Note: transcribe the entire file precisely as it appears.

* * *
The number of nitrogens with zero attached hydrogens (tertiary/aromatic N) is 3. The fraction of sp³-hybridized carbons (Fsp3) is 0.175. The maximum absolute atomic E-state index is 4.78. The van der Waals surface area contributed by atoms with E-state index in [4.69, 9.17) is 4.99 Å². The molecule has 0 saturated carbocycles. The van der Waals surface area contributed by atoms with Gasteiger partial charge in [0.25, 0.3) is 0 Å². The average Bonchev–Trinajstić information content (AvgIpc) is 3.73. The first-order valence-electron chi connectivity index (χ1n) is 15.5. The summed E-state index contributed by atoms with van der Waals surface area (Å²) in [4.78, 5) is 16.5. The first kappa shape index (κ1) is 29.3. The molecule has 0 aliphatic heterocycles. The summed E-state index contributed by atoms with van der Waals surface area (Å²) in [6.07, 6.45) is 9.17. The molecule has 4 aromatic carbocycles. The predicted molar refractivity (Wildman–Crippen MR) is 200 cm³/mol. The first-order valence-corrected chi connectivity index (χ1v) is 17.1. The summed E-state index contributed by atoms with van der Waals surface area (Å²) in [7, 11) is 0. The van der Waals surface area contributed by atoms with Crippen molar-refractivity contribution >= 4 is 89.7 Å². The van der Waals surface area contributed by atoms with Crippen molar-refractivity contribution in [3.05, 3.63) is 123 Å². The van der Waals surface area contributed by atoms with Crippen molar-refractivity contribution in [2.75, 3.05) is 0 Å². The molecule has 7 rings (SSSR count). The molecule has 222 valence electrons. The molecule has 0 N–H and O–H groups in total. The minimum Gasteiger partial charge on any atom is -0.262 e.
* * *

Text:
The number of nitrogens with zero attached hydrogens (tertiary/aromatic N) is 3. The fraction of sp³-hybridized carbons (Fsp3) is 0.175. The maximum absolute atomic E-state index is 4.78. The van der Waals surface area contributed by atoms with E-state index in [4.69, 9.17) is 4.99 Å². The molecule has 0 saturated carbocycles. The van der Waals surface area contributed by atoms with Gasteiger partial charge in [0.25, 0.3) is 0 Å². The average Bonchev–Trinajstić information content (AvgIpc) is 3.73. The first-order valence-electron chi connectivity index (χ1n) is 15.5. The summed E-state index contributed by atoms with van der Waals surface area (Å²) in [4.78, 5) is 16.5. The first kappa shape index (κ1) is 29.3. The molecule has 0 aliphatic heterocycles. The summed E-state index contributed by atoms with van der Waals surface area (Å²) in [6.07, 6.45) is 9.17. The molecule has 4 aromatic carbocycles. The predicted molar refractivity (Wildman–Crippen MR) is 200 cm³/mol. The first-order valence-corrected chi connectivity index (χ1v) is 17.1. The summed E-state index contributed by atoms with van der Waals surface area (Å²) in [7, 11) is 0. The van der Waals surface area contributed by atoms with Crippen molar-refractivity contribution >= 4 is 89.7 Å². The van der Waals surface area contributed by atoms with Crippen molar-refractivity contribution in [3.05, 3.63) is 123 Å². The van der Waals surface area contributed by atoms with Crippen molar-refractivity contribution in [2.75, 3.05) is 0 Å². The molecule has 7 rings (SSSR count). The molecule has 222 valence electrons. The molecule has 0 N–H and O–H groups in total. The minimum Gasteiger partial charge on any atom is -0.262 e.